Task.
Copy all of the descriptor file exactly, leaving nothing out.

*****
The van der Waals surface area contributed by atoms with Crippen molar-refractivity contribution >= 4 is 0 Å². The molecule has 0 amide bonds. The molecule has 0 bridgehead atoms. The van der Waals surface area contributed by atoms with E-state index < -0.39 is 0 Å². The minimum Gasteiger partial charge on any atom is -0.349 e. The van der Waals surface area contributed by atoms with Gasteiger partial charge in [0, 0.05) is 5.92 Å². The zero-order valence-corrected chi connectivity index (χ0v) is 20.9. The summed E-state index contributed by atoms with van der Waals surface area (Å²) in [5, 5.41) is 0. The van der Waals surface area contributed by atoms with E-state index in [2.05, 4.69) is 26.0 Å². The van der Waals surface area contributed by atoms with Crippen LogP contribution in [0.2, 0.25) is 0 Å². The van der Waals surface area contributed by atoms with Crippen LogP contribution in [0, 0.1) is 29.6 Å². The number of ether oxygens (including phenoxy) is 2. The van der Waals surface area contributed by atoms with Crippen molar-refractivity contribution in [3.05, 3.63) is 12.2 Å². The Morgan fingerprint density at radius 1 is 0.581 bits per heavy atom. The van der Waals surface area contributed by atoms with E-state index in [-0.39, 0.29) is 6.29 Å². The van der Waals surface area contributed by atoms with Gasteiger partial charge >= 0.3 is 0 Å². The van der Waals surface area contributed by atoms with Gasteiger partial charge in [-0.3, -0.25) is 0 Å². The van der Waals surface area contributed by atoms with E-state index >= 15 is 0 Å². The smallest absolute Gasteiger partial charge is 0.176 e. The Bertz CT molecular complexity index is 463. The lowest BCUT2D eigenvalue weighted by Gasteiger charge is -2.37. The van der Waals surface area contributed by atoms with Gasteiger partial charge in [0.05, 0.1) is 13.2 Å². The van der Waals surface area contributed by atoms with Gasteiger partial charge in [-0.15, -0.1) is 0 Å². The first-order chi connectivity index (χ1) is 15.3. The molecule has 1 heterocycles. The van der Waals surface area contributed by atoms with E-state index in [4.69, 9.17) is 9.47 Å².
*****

The van der Waals surface area contributed by atoms with Crippen molar-refractivity contribution >= 4 is 0 Å². The molecule has 0 amide bonds. The molecule has 0 bridgehead atoms. The van der Waals surface area contributed by atoms with E-state index < -0.39 is 0 Å². The minimum Gasteiger partial charge on any atom is -0.349 e. The van der Waals surface area contributed by atoms with Gasteiger partial charge in [0, 0.05) is 5.92 Å². The zero-order valence-corrected chi connectivity index (χ0v) is 20.9. The summed E-state index contributed by atoms with van der Waals surface area (Å²) in [5, 5.41) is 0. The van der Waals surface area contributed by atoms with E-state index in [2.05, 4.69) is 26.0 Å². The van der Waals surface area contributed by atoms with Crippen LogP contribution in [0.2, 0.25) is 0 Å². The van der Waals surface area contributed by atoms with Crippen LogP contribution in [0, 0.1) is 29.6 Å². The number of ether oxygens (including phenoxy) is 2. The van der Waals surface area contributed by atoms with Crippen molar-refractivity contribution in [3.05, 3.63) is 12.2 Å². The Morgan fingerprint density at radius 1 is 0.581 bits per heavy atom. The van der Waals surface area contributed by atoms with E-state index in [-0.39, 0.29) is 6.29 Å². The van der Waals surface area contributed by atoms with Gasteiger partial charge >= 0.3 is 0 Å². The van der Waals surface area contributed by atoms with Gasteiger partial charge in [-0.3, -0.25) is 0 Å². The van der Waals surface area contributed by atoms with E-state index >= 15 is 0 Å². The smallest absolute Gasteiger partial charge is 0.176 e. The Bertz CT molecular complexity index is 463. The lowest BCUT2D eigenvalue weighted by Gasteiger charge is -2.37. The van der Waals surface area contributed by atoms with Gasteiger partial charge in [0.05, 0.1) is 13.2 Å². The van der Waals surface area contributed by atoms with Gasteiger partial charge in [-0.15, -0.1) is 0 Å². The first-order chi connectivity index (χ1) is 15.3. The molecule has 1 heterocycles. The van der Waals surface area contributed by atoms with E-state index in [4.69, 9.17) is 9.47 Å².